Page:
Sunday, 4 March 2018

My Far Flung Family

My cousin Miriam posted a picture on Facebook this week. Exactly forty nine years ago, her family left a wintry England to sail to Australia- they were "Ten Pound Poms". They emigrated and built a whole new life on the other side of the world.  
The press had a field day - a picture of them all lined up at the quayside in the UK before they left - Ted Hall says "It's cheaper by the dozen!" was the caption to the photo which my Gran cut out of the paper, and kept in her bag for years.
The local press in Leigh On Sea, Essex, went round and interviewed them before they left. Uncle Ted was Boys' Brigade Captain at the local Baptist Church, and all my cousins were involved in the Boys' and Girls' Brigades, Auntie Jean helped out too. This was the picture in the Southend paper. Miriam still has it in a frame in Oz [and I have Gran's stashed away somewhere too] Miriam is on the left, sitting on the arm of the chair.
When they arrived in Perth, they went along to the local Baptist Church - and almost doubled the congregation. Ted and Jean adopted another couple of children. and now the family has grown and grown.
Uncle Ted passed away in 1998, a month or so before my Dad, who was his brother.
But look at the Oz Connection now
I have around 100 'Hall relations' in Australia - most of whom I have never met. But I can still remember every name, in age order, of that first dozen who set out all those years ago.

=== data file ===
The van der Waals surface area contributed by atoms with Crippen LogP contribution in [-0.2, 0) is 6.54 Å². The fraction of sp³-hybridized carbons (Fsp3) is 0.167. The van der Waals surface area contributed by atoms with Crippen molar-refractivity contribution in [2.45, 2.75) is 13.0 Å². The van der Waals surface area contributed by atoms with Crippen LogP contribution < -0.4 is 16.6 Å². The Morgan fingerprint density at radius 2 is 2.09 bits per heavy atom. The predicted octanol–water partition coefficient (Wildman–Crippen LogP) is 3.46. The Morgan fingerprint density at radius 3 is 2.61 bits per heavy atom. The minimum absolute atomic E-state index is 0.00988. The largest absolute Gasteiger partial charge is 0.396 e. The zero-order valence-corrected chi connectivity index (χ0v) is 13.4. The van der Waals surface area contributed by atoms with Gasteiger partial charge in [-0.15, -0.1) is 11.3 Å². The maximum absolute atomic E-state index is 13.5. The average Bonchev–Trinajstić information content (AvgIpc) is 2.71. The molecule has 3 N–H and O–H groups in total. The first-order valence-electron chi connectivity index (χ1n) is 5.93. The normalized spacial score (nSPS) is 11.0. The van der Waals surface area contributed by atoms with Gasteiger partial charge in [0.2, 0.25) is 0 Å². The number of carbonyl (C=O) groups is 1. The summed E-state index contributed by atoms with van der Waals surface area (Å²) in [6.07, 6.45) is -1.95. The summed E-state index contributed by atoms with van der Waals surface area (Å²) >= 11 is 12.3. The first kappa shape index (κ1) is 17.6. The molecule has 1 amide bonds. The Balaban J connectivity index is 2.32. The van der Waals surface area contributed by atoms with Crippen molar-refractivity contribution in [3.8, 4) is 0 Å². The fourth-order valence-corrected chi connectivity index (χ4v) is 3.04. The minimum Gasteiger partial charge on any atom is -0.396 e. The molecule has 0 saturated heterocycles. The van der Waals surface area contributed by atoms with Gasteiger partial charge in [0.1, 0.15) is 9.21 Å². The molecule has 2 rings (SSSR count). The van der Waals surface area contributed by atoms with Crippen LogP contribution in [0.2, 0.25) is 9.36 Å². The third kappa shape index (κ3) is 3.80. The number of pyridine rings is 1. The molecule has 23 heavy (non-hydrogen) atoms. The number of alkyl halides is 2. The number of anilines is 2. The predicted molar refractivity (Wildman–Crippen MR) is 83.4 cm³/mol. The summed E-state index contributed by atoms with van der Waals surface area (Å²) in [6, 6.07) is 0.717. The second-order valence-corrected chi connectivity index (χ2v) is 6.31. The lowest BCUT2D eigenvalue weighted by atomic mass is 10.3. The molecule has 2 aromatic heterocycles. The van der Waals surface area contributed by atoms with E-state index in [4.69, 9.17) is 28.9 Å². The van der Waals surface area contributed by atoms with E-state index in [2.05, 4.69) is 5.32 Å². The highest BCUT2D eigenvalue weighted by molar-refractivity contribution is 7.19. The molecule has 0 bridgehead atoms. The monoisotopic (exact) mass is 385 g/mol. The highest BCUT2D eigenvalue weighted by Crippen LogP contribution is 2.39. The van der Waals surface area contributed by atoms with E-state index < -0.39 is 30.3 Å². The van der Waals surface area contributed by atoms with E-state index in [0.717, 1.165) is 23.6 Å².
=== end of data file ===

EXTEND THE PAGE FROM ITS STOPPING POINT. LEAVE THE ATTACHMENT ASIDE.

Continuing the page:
Uncle Ted, Auntie Jean, Nina, Keith, Geoffrey, Miriam, Roger, Martin, Steven, Sadie, Julie, Brian.
Which is due to my grandmother's encouragement to mention them all by name in my prayers every evening when I was a child.
Here's a photo of Miriam and my aunt taken just after Christmas. Miriam is 63, and my amazingly active Auntie Jean is in her mid 90s.
Grateful to God for this lovely family - miles apart, but close to my heart.


  1. What a lovely story. I remember my mum's best friend going on the £10.00 package. I remember standing at the railway station and them both crying. It was so far in those days. With only letters to keep in contact with. Regards Donna x

  2. Brilliant. My husband's uncle went on the £10 passage and met his future wife on the ship.

  3. In 1962 our family boarded the Canberra to say farewell to my mother’s friend, Mrs M A Robinson who was sailing to Canberra ACT to join her ex daughter in law, Joan Robinson. Mrs M Robinson paid £10.00 for herself, and £100.00 for her mongrol dog obtained from Battersea Dogs Home. I still have the white leather bound prayer book she gave me.

  4. Thank you for sharing all your stories. £10 to find a new life AND a wife sounds a bargain. £10 for the new life, but £100 for the dog seems less of a good deal!


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